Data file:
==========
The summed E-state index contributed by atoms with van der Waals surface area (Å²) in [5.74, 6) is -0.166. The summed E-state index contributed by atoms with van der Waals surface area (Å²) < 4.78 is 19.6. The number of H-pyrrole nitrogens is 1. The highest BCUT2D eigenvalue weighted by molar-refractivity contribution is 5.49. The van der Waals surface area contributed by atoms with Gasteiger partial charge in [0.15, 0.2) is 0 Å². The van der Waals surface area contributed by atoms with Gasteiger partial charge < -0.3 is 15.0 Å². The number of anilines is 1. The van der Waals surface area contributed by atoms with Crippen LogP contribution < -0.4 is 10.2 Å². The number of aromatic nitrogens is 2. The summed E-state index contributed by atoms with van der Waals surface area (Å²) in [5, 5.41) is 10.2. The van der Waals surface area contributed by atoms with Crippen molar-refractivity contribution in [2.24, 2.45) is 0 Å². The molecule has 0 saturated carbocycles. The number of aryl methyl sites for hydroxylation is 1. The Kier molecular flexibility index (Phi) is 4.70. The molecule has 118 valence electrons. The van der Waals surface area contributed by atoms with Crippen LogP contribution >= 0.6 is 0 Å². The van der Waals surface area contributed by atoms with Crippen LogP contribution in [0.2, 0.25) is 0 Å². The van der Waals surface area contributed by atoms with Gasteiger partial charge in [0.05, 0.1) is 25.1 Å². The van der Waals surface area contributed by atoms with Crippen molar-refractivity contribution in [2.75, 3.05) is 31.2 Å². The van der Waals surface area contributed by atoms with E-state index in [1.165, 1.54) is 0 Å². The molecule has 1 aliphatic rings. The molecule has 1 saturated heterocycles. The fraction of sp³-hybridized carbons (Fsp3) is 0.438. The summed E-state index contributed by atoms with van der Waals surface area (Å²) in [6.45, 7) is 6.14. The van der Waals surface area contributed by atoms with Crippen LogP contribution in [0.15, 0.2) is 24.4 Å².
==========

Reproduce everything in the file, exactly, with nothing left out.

The summed E-state index contributed by atoms with van der Waals surface area (Å²) in [5.74, 6) is -0.166. The summed E-state index contributed by atoms with van der Waals surface area (Å²) < 4.78 is 19.6. The number of H-pyrrole nitrogens is 1. The highest BCUT2D eigenvalue weighted by molar-refractivity contribution is 5.49. The van der Waals surface area contributed by atoms with Gasteiger partial charge in [0.15, 0.2) is 0 Å². The van der Waals surface area contributed by atoms with Gasteiger partial charge < -0.3 is 15.0 Å². The number of anilines is 1. The van der Waals surface area contributed by atoms with Crippen LogP contribution < -0.4 is 10.2 Å². The number of aromatic nitrogens is 2. The summed E-state index contributed by atoms with van der Waals surface area (Å²) in [5, 5.41) is 10.2. The van der Waals surface area contributed by atoms with Crippen molar-refractivity contribution in [2.24, 2.45) is 0 Å². The molecule has 0 saturated carbocycles. The number of aryl methyl sites for hydroxylation is 1. The Kier molecular flexibility index (Phi) is 4.70. The molecule has 118 valence electrons. The van der Waals surface area contributed by atoms with Crippen LogP contribution >= 0.6 is 0 Å². The van der Waals surface area contributed by atoms with Crippen LogP contribution in [0.2, 0.25) is 0 Å². The van der Waals surface area contributed by atoms with Gasteiger partial charge in [0.05, 0.1) is 25.1 Å². The van der Waals surface area contributed by atoms with Crippen molar-refractivity contribution in [2.75, 3.05) is 31.2 Å². The van der Waals surface area contributed by atoms with E-state index in [1.165, 1.54) is 0 Å². The molecule has 1 aliphatic rings. The molecule has 1 saturated heterocycles. The fraction of sp³-hybridized carbons (Fsp3) is 0.438. The summed E-state index contributed by atoms with van der Waals surface area (Å²) in [6.45, 7) is 6.14. The van der Waals surface area contributed by atoms with Crippen LogP contribution in [0.15, 0.2) is 24.4 Å².